Bowdoin and the Blueberry Harvest School for Migrant Children

blueberry harvest school

L-R: Woody Winmill ’16 (teaching assistant), Ian Yaffe ’09 (director), Christine Rheem ’15 (teacher), and Maria Kennedy ’16 (project coordinator)

At the Blueberry Harvest School in Maine’s Washington County, children of migrant workers study and go on educational field trips while their parents rake blueberries. Some families come from Mexico, Texas or Florida. A large number of workers are Micmac Indians from New Brunswick.

Ian Yaffe ’09 oversees the Blueberry Harvest School as executive director of Mano en Mano, a nonprofit contracted by the Maine Department of Education to run the program. He told the Portland Press Herald that the school fills an education gap for some students, particularly those who are based in states where the school year starts in August. “Whether a student is here for only one week or they come every summer, we can help them be prepared to succeed in school this fall,” he said.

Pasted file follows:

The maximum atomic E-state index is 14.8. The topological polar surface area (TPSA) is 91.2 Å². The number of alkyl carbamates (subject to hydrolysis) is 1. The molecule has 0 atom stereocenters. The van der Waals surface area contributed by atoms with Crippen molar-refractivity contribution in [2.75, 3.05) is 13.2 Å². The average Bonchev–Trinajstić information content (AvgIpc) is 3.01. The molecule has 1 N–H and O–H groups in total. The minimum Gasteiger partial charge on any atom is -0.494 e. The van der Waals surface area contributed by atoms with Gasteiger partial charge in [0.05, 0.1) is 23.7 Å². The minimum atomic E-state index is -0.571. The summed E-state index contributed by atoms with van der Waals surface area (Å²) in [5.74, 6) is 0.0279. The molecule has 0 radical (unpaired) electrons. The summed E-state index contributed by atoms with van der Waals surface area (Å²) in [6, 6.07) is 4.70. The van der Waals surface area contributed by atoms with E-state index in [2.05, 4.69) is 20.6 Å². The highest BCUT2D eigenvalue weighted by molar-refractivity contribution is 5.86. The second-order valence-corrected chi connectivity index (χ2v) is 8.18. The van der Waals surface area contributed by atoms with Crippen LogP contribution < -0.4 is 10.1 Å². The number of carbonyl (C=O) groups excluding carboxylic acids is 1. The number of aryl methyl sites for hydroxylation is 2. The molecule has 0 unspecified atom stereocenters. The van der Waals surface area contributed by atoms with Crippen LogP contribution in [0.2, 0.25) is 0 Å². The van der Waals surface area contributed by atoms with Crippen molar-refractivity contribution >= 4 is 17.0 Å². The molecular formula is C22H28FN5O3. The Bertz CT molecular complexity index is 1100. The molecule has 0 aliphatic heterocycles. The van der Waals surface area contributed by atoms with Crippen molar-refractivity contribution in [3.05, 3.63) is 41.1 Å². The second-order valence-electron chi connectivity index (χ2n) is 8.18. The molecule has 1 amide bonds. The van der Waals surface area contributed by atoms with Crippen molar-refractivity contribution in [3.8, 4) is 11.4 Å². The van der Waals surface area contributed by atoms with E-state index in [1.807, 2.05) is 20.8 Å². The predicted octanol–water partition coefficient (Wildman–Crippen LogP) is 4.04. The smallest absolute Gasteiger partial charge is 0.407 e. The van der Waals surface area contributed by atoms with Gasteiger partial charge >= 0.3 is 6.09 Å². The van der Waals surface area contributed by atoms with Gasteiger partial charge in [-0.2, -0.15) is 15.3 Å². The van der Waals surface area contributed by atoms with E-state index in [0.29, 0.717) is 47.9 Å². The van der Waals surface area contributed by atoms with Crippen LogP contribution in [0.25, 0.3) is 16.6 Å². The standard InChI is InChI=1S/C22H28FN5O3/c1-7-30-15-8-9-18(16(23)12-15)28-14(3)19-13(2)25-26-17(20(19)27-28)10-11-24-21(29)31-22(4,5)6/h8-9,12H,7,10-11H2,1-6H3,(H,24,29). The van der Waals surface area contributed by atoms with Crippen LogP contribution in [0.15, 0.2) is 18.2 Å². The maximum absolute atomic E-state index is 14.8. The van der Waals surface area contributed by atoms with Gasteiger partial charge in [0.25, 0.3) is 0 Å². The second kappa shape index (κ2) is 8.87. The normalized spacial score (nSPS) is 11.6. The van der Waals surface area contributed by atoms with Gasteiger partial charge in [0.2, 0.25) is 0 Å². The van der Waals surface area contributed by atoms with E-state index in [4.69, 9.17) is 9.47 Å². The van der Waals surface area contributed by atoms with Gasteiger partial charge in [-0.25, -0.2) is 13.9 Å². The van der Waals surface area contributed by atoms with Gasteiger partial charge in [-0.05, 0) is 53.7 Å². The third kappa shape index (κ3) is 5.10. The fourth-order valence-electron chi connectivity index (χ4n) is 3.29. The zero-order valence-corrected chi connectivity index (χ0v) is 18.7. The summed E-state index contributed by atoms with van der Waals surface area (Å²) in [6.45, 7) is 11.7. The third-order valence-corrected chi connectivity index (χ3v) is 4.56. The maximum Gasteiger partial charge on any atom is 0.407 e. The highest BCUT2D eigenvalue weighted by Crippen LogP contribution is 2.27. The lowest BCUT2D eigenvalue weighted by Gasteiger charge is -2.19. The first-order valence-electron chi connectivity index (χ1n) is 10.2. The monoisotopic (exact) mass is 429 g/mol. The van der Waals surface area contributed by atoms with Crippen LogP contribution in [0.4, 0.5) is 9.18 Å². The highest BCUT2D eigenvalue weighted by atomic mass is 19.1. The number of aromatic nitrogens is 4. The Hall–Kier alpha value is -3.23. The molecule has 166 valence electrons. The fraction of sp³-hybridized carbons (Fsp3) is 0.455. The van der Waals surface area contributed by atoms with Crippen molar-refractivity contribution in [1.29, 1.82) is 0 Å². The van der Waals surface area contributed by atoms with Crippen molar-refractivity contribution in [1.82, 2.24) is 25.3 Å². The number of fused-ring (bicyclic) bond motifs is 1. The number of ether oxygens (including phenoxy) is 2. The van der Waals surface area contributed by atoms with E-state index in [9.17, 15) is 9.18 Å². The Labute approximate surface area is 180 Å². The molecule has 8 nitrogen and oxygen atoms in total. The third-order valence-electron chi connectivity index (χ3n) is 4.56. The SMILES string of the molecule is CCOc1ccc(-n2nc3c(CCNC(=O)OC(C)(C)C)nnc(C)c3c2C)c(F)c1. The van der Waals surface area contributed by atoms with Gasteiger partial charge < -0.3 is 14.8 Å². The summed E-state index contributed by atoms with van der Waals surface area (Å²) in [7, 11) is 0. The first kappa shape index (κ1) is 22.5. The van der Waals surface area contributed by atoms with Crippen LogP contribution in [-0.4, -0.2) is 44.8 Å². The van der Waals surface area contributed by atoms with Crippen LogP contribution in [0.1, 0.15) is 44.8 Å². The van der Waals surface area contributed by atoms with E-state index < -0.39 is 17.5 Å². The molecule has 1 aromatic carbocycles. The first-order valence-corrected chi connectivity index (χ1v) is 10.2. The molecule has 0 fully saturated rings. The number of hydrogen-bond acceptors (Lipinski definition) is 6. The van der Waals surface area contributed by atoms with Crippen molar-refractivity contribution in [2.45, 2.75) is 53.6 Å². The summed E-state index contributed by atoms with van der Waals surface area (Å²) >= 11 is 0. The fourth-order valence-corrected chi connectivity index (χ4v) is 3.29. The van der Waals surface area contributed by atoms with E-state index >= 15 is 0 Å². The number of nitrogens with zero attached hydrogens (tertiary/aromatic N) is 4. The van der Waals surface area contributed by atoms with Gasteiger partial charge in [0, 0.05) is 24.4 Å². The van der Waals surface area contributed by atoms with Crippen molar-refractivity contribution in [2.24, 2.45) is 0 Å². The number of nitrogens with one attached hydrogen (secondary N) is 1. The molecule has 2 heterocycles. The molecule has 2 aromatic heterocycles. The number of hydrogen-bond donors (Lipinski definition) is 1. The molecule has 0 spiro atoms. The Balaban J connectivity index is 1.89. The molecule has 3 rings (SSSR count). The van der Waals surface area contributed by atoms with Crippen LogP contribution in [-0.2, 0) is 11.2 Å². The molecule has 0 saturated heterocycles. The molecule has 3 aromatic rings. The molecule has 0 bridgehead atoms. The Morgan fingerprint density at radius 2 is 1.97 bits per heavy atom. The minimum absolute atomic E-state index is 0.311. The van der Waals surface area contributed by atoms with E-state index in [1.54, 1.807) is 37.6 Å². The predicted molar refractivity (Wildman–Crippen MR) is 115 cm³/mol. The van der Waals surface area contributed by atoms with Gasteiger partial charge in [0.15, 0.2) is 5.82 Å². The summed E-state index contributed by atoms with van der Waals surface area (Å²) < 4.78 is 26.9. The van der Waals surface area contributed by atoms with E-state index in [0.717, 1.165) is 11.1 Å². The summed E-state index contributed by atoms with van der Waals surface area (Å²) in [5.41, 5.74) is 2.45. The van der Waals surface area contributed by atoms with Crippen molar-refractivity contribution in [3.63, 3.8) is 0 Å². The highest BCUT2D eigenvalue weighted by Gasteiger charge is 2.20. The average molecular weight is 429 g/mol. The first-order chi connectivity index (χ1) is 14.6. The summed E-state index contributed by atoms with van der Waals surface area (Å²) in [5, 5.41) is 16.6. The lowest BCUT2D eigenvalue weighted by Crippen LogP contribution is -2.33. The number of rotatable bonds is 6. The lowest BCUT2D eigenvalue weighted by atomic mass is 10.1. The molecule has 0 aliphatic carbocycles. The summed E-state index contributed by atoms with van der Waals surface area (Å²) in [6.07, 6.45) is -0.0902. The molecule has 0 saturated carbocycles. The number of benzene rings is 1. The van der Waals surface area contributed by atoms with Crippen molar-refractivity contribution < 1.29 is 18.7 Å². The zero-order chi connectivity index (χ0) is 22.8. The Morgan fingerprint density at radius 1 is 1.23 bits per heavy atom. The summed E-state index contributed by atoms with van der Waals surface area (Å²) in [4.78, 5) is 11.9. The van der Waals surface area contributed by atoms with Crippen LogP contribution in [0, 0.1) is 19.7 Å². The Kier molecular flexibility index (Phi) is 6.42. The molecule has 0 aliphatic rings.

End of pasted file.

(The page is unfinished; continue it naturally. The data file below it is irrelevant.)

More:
Bowdoin has strong ties with Blueberry Harvest School. At the moment, besides Yaffe, two current students and an alumna work at the school. Last year, for an independent study, current teacher Christine Rheem ’15 helped develop the school’s curriculum. Next week, a group of  first-year Bowdoin students on an orientation trip will volunteer with the Blueberry Harvest School during its final week.

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